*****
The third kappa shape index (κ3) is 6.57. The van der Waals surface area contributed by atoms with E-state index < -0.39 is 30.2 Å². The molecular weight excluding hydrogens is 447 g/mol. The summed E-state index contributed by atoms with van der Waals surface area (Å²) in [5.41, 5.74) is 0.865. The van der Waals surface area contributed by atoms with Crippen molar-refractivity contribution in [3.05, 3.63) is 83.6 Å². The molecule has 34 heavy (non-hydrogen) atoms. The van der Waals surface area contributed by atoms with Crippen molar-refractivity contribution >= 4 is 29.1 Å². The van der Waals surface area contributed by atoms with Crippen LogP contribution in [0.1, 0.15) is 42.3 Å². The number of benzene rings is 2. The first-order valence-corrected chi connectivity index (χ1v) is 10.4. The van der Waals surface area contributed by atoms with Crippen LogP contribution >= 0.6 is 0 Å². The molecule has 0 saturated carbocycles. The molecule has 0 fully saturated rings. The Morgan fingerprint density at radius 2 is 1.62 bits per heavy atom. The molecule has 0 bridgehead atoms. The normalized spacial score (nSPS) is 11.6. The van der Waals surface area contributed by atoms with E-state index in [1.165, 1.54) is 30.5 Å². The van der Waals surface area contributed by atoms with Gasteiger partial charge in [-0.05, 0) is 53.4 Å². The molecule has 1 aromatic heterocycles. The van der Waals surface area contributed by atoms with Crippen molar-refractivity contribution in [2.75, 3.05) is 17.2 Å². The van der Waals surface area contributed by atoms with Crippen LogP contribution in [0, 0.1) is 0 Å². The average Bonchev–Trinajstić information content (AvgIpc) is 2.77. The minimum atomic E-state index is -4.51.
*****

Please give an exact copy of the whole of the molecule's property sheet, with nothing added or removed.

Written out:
The third kappa shape index (κ3) is 6.57. The van der Waals surface area contributed by atoms with E-state index < -0.39 is 30.2 Å². The molecular weight excluding hydrogens is 447 g/mol. The summed E-state index contributed by atoms with van der Waals surface area (Å²) in [5.41, 5.74) is 0.865. The van der Waals surface area contributed by atoms with Crippen molar-refractivity contribution in [3.05, 3.63) is 83.6 Å². The molecule has 34 heavy (non-hydrogen) atoms. The van der Waals surface area contributed by atoms with Crippen molar-refractivity contribution >= 4 is 29.1 Å². The van der Waals surface area contributed by atoms with Crippen LogP contribution in [0.1, 0.15) is 42.3 Å². The number of benzene rings is 2. The first-order valence-corrected chi connectivity index (χ1v) is 10.4. The van der Waals surface area contributed by atoms with Crippen LogP contribution >= 0.6 is 0 Å². The molecule has 0 saturated carbocycles. The molecule has 0 fully saturated rings. The Morgan fingerprint density at radius 2 is 1.62 bits per heavy atom. The molecule has 0 bridgehead atoms. The normalized spacial score (nSPS) is 11.6. The van der Waals surface area contributed by atoms with E-state index in [1.165, 1.54) is 30.5 Å². The van der Waals surface area contributed by atoms with Gasteiger partial charge in [-0.05, 0) is 53.4 Å². The molecule has 1 aromatic heterocycles. The van der Waals surface area contributed by atoms with Crippen molar-refractivity contribution in [2.75, 3.05) is 17.2 Å². The van der Waals surface area contributed by atoms with Crippen LogP contribution in [0, 0.1) is 0 Å². The average Bonchev–Trinajstić information content (AvgIpc) is 2.77. The minimum atomic E-state index is -4.51.